Handed in your resignation and received a counteroffer?

Here’s some advice on getting through the final stage of the job offer process.

So, you have completed all the stages you think are necessary to finding your new role. You have sorted out your CV, performed well at the interview, your perfect position has been offered to you and you have resigned. In your mind, the process is done and dusted.

But it’s not – your current employer then drops you an enticing offer in the hope of making you change your mind and stay. This then puts you into a quandary: should you stay, or should you go?

At this moment, it is extremely important to weigh up the new internal offer as much as you did the external option. Start by asking yourself:

  • Which option will make the best use of my skills and will progress my career in the direction in which I want to take it?
  • How do I feel about each of the organisations?
  • What scope for professional development opportunities are there within each organisation?
  • How do the two managers compare?
  • Which role offers the best long-term financial reward?

While there is no one answer to this tricky subject of an employment counteroffer, below are some points to consider when you’re presented with a new job offer and your current employer is keen for you to stay.

Why was my contribution not recognised before?

If you’re worth your increased salary and responsibilities, why wasn’t this recognised before you handed in your notice? Part of your frustration from the outset may be that you’re undervalued, and if it takes your resignation for this to be noticed, you may be better off with an organisation that is more proactive in helping you fulfil your career ambition.

Is it all about the money?

A counteroffer may not purely be about a salary increase. It could focus on other key areas for you such as responsibility or getting a work life balance. However, unless salary was the sole purpose for looking for a new role, counteroffers are rarely the answer. In fact, statistics show that 80% of people who have accepted a counteroffer will not be at their current employer in six months and 93% will not be there in eighteen months’ time. Ask yourself whether the salary increase is simply a sticking plaster for deeper rooted issues.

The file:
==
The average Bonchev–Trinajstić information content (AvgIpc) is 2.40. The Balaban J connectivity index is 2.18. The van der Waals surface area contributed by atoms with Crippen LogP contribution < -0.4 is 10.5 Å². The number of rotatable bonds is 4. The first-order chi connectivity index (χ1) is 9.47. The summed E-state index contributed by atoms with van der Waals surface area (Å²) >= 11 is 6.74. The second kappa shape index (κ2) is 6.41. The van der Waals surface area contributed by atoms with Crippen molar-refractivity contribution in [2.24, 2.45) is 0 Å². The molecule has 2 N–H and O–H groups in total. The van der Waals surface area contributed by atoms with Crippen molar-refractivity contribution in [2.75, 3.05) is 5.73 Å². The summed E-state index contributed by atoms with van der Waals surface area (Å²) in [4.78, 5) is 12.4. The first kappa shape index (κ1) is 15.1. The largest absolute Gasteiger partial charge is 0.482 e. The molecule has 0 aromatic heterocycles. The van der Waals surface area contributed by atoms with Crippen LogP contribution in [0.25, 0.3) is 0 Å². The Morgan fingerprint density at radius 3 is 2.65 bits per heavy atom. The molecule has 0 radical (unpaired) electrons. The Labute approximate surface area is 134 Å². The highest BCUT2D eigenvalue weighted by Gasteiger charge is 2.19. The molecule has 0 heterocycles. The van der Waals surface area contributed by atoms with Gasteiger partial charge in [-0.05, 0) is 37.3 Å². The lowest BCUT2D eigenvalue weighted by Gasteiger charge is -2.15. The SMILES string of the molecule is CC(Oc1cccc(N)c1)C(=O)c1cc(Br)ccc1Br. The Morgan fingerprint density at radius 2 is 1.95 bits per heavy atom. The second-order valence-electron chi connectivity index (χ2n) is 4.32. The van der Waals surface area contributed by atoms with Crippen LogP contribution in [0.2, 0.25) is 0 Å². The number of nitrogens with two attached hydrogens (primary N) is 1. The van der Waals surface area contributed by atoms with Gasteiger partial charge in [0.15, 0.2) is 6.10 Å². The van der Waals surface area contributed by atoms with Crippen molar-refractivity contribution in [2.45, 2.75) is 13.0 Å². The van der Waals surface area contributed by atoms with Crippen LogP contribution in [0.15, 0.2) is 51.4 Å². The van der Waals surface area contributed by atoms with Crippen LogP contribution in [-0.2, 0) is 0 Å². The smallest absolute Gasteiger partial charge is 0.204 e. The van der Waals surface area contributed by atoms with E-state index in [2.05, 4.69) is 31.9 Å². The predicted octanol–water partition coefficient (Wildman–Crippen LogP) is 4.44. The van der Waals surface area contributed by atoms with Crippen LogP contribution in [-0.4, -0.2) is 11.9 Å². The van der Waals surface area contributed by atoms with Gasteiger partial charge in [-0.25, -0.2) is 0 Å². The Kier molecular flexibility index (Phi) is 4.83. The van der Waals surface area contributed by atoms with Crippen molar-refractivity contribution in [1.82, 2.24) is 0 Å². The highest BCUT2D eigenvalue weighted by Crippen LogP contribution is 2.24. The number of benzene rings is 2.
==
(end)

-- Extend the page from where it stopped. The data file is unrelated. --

Are you breaking their trust?

When your current employer finds out that you have been interviewing elsewhere, it demonstrates to them that your loyalty to the business has changed. This could lead to them no longer seeing you as a team player and potentially could lead to you being first out the door if there is an internal reorganisation.

Where will a pay rise leave you in relation to the jobs market?

If you do decide to take the counteroffer that does lead to getting an increase in salary, there is the potential that you may end up being overpaid compared to the market for the level of experience that you have. This could make an external move more challenging as your salary will not reflect your actual worth in the market for your level of experience.

Can your current employer resolve your underlying concerns?

Sometimes, employers can be that busy focussing on the day to day of running their business (particularly in challenging times) that they fail to spend time nurturing some of their most stable and loyal employees. Not for any malicious reason but simply because they’re distracted. Whilst I hasten not to make excuses for this, it’s always important to consider whether you have given your current employer a fair shot at trying to rectify any problems. Unfortunately, a resignation is often the shock they needed to realise their oversight but be sure not to use it as a ‘bargaining tool’ to prompt changes.

Remember, it’s always going to be hard to leave…

You wouldn’t be human if there wasn’t an ounce of nervousness in your mind before accepting a new role. Particularly after working for a business for a long period of time where you would have built up equity. This can be either the relationships you have at work or your record while you have been there.

Most people make the most dramatic improvements to their career progression, immediate and long-term earning potential by making an external move, but that doesn’t mean that the most positive move for you is necessarily one outside your company. If the deal offered by your existing organisation changes, it deserves fair consideration at least.

But if you decide not to stick with your current employer, use it as an opportunity to thank them for the offer and reiterate that while you enjoyed your time with the organisation, you remain firm in your decision to leave. There’s little point at this stage in burning bridges by listing everything you felt was wrong with the organisation and your role. You never know when you’ll encounter your old manager again so remember to always be gracious.

If you need some support in progressing your career, or just find yourself at a bit of a cross roads and aren’t sure what to do next, please give us a call today: 01254 239363